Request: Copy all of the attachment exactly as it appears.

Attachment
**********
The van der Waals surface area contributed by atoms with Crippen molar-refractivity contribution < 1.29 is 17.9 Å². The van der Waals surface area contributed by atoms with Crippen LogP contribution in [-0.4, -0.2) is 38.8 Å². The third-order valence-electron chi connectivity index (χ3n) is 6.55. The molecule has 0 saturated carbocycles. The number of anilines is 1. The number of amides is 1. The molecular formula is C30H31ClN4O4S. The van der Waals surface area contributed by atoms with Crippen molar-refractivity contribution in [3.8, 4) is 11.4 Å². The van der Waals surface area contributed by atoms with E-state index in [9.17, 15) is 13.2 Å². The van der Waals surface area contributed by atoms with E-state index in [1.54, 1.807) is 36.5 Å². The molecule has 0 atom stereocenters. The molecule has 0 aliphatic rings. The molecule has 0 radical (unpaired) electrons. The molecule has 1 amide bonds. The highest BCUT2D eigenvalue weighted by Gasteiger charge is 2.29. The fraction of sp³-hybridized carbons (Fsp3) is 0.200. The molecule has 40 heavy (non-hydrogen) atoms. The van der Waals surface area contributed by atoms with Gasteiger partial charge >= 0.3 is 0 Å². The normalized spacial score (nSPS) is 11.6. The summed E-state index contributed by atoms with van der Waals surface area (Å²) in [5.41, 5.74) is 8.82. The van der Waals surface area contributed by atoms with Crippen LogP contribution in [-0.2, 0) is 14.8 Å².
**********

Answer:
The van der Waals surface area contributed by atoms with Crippen molar-refractivity contribution < 1.29 is 17.9 Å². The van der Waals surface area contributed by atoms with Crippen LogP contribution in [-0.4, -0.2) is 38.8 Å². The third-order valence-electron chi connectivity index (χ3n) is 6.55. The molecule has 0 saturated carbocycles. The number of anilines is 1. The number of amides is 1. The molecular formula is C30H31ClN4O4S. The van der Waals surface area contributed by atoms with Crippen molar-refractivity contribution in [3.8, 4) is 11.4 Å². The van der Waals surface area contributed by atoms with E-state index in [9.17, 15) is 13.2 Å². The van der Waals surface area contributed by atoms with E-state index in [1.54, 1.807) is 36.5 Å². The molecule has 0 atom stereocenters. The molecule has 0 aliphatic rings. The molecule has 0 radical (unpaired) electrons. The molecule has 1 amide bonds. The highest BCUT2D eigenvalue weighted by Gasteiger charge is 2.29. The fraction of sp³-hybridized carbons (Fsp3) is 0.200. The molecule has 40 heavy (non-hydrogen) atoms. The van der Waals surface area contributed by atoms with Gasteiger partial charge >= 0.3 is 0 Å². The normalized spacial score (nSPS) is 11.6. The summed E-state index contributed by atoms with van der Waals surface area (Å²) in [5.41, 5.74) is 8.82. The van der Waals surface area contributed by atoms with Crippen LogP contribution in [-0.2, 0) is 14.8 Å².